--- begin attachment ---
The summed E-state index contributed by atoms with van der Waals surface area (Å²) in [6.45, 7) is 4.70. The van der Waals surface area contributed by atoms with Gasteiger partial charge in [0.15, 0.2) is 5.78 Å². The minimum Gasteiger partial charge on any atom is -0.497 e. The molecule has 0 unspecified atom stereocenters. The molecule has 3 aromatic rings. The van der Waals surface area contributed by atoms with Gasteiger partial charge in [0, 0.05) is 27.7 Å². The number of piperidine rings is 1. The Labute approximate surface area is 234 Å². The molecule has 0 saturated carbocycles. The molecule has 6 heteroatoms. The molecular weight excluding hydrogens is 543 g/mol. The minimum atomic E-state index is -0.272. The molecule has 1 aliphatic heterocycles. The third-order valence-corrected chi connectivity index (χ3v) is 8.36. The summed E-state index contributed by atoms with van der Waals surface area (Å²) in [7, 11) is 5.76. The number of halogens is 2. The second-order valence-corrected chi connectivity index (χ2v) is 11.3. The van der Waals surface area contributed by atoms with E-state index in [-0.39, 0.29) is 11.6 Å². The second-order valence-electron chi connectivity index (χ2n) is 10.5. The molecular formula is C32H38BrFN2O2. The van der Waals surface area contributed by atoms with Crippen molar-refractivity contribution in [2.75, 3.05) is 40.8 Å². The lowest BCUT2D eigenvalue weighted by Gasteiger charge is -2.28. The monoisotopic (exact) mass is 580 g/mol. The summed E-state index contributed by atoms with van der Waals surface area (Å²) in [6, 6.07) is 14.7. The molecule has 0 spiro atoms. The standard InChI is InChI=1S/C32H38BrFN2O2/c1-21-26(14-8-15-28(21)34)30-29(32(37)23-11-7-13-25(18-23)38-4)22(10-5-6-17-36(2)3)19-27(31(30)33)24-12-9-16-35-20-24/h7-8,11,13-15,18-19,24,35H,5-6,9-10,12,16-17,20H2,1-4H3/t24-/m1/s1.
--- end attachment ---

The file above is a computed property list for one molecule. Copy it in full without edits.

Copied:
The summed E-state index contributed by atoms with van der Waals surface area (Å²) in [6.45, 7) is 4.70. The van der Waals surface area contributed by atoms with Gasteiger partial charge in [0.15, 0.2) is 5.78 Å². The minimum Gasteiger partial charge on any atom is -0.497 e. The molecule has 0 unspecified atom stereocenters. The molecule has 3 aromatic rings. The van der Waals surface area contributed by atoms with Gasteiger partial charge in [0, 0.05) is 27.7 Å². The number of piperidine rings is 1. The Labute approximate surface area is 234 Å². The molecule has 0 saturated carbocycles. The molecule has 6 heteroatoms. The molecular weight excluding hydrogens is 543 g/mol. The minimum atomic E-state index is -0.272. The molecule has 1 aliphatic heterocycles. The third-order valence-corrected chi connectivity index (χ3v) is 8.36. The summed E-state index contributed by atoms with van der Waals surface area (Å²) in [7, 11) is 5.76. The number of halogens is 2. The second-order valence-corrected chi connectivity index (χ2v) is 11.3. The van der Waals surface area contributed by atoms with E-state index in [-0.39, 0.29) is 11.6 Å². The second-order valence-electron chi connectivity index (χ2n) is 10.5. The molecular formula is C32H38BrFN2O2. The van der Waals surface area contributed by atoms with Crippen molar-refractivity contribution in [2.75, 3.05) is 40.8 Å². The lowest BCUT2D eigenvalue weighted by Gasteiger charge is -2.28. The monoisotopic (exact) mass is 580 g/mol. The summed E-state index contributed by atoms with van der Waals surface area (Å²) in [6, 6.07) is 14.7. The molecule has 0 spiro atoms. The standard InChI is InChI=1S/C32H38BrFN2O2/c1-21-26(14-8-15-28(21)34)30-29(32(37)23-11-7-13-25(18-23)38-4)22(10-5-6-17-36(2)3)19-27(31(30)33)24-12-9-16-35-20-24/h7-8,11,13-15,18-19,24,35H,5-6,9-10,12,16-17,20H2,1-4H3/t24-/m1/s1.